2004-04-08 / Savvy Senior


Dear Savvy Senior,


My aunt, who is 71, has always been in really good health and very active, so we were stunned when she had a devastating stroke last month! Her doctor told us that her stroke was the result of high bloodpressure. I know for a fact that she didn’t know she had high bloodpressure. My questions is, what is considered high bloodpressure and is there anything she could have done to recognize it?

Hypertensed Helen

Dear Helen,

High blood pressure is very difficult to recognize. That’s why it’s known as the "silent killer," because most people don’t know they have it unless the get their blood pressure checked. In fact, by age 75, two out of three people in the United States will have high blood pressure but one third of them won’t know they have it.

When you have high blood pressure (hypertension), what happens is the force of blood against your artery walls is too strong, and can damage your arteries, heart, and kidneys, which can lead to strokes, heart attacks, kidney failures and even blindness. Your blood pressure measurement consists of two numbers: systolic and diastolic. The first number is the systolic pressure, that measures the pressure your heart generates when pumping blood through the arteries. The diastolic blood pressure is the second number and represents the pressure in your arteries when your heart is at rest between beats.

Hypertension and Treatment

There has been a lot of confusion about what constitutes high blood pressure. Here’s what many experts conclude:

• Ideal blood pressure: 115/75

• Prehypertension: 120/80 to 139/89, usually calls for some lifestyle changes like losing excess weight, exercising, cutting back on salt, and eating a healthy diet low in saturated fats.

• Stage 1 hypertension: 140/90 to 159/99, usually calls for lifestyle changes and medical treatment such as a diuretic or water pill.

• Stage 2 hypertension: 160/100, usually requires lifestyle changes and treatment with two or more antihypertensive medications.

Check Your Pressure

It’s very important to get your blood pressure checked on a regular basis. If you currently have hypertension or prehypertension, you might consider buying a home blood pressure unit to monitor your blood pressure between doctors visits. They cost around $100. Arm cuff gauges are more accurate than finger or wrist cuffs. It’s also important to know that many people have "white coat hypertension," which is people who become anxious in the doctor’s office and their pressure rises, leading to misdiagnosis. Another way to monitor your blood pressure is through supermarket machines, however depending on the store, they may not be totally reliable.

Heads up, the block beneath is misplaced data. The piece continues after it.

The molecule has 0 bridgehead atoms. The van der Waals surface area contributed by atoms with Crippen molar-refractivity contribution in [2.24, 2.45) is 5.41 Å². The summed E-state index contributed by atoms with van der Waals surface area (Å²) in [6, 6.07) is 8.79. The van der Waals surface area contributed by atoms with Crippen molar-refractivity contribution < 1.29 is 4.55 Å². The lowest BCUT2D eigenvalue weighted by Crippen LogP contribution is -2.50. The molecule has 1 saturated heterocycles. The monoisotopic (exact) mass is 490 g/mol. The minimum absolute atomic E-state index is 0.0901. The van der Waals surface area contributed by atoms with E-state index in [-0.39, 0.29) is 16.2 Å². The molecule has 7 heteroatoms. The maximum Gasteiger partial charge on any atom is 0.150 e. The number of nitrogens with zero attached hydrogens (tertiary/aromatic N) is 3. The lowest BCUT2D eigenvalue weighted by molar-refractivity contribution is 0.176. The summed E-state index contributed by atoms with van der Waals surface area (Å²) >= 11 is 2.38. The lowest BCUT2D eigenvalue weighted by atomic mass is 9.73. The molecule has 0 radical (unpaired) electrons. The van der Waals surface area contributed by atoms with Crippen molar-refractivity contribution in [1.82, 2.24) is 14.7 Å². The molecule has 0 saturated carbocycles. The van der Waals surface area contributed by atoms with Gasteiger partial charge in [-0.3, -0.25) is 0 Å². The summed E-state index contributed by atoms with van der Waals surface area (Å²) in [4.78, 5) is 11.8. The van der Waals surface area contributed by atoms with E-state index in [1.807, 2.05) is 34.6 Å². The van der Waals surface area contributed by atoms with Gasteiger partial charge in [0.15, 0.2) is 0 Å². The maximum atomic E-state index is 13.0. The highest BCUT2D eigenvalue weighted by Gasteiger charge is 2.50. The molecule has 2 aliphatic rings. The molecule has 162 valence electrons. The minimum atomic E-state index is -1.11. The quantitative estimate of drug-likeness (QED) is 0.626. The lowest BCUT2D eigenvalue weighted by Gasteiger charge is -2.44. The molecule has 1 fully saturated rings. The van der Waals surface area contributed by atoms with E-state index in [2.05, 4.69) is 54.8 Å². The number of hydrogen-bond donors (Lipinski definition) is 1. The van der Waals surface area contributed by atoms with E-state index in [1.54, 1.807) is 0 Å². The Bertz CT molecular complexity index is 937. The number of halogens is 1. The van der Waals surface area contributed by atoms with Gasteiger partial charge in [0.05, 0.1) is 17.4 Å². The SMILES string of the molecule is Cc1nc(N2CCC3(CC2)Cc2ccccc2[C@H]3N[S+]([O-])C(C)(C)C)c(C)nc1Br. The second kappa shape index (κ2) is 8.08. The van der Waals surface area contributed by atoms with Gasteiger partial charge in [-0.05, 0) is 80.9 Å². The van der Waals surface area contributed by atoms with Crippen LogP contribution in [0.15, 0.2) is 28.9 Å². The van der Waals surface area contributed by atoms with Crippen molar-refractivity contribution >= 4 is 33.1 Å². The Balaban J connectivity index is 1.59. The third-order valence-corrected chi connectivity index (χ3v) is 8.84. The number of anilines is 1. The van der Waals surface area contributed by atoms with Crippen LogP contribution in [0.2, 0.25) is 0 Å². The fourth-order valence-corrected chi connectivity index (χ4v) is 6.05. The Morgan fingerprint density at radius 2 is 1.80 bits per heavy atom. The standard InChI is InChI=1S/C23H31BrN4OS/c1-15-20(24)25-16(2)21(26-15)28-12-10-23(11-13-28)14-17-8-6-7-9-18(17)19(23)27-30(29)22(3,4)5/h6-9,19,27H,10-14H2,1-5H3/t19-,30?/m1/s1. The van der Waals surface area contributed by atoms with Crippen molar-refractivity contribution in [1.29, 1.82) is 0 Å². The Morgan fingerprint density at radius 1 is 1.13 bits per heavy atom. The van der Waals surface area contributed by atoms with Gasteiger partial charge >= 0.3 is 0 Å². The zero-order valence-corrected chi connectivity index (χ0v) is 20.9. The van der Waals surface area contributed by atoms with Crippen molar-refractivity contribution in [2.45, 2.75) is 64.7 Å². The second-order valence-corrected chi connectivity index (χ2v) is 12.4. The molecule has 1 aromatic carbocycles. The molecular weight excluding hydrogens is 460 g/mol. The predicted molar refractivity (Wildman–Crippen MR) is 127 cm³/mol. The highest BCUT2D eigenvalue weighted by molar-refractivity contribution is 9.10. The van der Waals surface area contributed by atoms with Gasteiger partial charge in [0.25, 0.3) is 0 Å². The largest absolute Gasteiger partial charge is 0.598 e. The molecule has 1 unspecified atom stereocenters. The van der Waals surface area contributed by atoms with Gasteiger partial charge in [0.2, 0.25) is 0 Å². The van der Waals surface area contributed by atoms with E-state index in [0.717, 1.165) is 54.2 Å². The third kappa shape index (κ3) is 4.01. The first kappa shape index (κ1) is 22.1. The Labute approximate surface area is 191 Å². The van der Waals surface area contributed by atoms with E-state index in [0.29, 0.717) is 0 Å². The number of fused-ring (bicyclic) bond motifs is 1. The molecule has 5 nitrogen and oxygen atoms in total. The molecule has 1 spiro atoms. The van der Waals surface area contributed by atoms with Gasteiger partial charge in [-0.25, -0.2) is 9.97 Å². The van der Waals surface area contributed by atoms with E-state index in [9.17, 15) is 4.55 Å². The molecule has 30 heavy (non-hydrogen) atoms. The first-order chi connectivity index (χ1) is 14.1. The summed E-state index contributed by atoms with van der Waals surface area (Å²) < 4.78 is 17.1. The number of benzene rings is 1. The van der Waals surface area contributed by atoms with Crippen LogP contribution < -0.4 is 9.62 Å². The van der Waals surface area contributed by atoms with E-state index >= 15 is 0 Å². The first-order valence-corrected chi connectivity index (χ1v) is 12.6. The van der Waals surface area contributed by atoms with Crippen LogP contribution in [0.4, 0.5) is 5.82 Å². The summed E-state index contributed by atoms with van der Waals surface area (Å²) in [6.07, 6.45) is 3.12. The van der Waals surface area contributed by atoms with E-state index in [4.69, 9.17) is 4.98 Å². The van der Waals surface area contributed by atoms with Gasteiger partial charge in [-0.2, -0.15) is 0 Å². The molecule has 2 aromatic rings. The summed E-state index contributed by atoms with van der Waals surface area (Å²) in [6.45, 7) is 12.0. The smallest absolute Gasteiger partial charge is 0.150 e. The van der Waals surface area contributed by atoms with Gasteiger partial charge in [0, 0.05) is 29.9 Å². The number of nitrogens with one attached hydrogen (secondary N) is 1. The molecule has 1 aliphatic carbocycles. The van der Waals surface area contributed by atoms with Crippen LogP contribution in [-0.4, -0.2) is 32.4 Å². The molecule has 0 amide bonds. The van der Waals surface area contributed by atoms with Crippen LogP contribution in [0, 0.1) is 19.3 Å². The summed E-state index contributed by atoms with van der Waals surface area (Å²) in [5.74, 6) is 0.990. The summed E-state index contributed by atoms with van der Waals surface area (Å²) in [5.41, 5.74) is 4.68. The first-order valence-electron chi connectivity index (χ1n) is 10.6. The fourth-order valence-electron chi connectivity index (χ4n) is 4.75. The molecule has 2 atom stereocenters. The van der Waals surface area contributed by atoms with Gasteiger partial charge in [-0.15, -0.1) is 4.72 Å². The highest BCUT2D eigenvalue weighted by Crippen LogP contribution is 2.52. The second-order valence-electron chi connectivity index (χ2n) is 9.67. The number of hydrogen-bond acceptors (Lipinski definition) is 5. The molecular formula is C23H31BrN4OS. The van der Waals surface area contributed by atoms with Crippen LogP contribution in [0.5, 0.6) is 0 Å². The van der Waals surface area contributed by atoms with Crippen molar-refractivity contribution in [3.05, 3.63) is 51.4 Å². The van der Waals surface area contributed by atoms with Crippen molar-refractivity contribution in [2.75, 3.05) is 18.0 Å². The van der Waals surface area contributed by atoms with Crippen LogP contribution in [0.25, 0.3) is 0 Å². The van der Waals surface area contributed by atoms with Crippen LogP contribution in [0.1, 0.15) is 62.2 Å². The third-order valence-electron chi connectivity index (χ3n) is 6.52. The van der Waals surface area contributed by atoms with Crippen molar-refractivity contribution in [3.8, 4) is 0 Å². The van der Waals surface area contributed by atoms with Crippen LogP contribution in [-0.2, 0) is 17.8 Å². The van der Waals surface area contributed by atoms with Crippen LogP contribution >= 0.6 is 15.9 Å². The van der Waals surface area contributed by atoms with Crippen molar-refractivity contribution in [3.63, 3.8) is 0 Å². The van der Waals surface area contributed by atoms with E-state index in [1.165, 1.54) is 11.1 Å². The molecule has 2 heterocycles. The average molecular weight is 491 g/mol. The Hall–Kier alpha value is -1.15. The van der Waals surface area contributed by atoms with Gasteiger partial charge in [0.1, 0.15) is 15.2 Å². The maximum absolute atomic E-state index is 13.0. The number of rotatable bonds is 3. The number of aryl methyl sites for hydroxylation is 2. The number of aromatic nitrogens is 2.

High blood pressure affects more than 50 million Americans, but can be controlled through a combination of medication, diet and exercise. Here are some lifestyle changes that can help:

• Eat well. Eat a diet that is rich in fruits and vegetables, whole grains and low fat dairy products, with reduced amounts of saturated fats.

• Decrease your salt intake. Salt causes the body to retain fluids, elevating blood pressure.

• Increase your potassium intake to a recommended 31,500 mg per day. Potassium aids in salt excretion, lowering blood pressure. Some foods rich in potassium are ,citrus fruits, apples, bananas, tomatoes, spinach, sweet potatoes and peas. You can also take a multivitamin supplement that contains potassium.

• Exercise and maintain a healthy weight. A brisk walk several times a week can help reduce blood pressure by five to 10 points.

• Limit your alcohol consumption. Excessive drinking raises heart rate and blood pressure.

• Don’t smoke. Smoking elevates blood pressure.

Savvy Resources

• National Heam, Lung and Blood Institute: Offers comprehensive information on lowering your bloodpresure. Visit www.nhlbi.nih. gov/health/public/heart/index.htm. The American Society of Hypertension: The largest U.S. organization dedicated to hypertension and cardiovascular disease. Visit www.ashus.org.

Send your senior questions to: Savvy Senior, P.O. Box 5443, Norman, OK 73070, or visit www.savvysenior.org.

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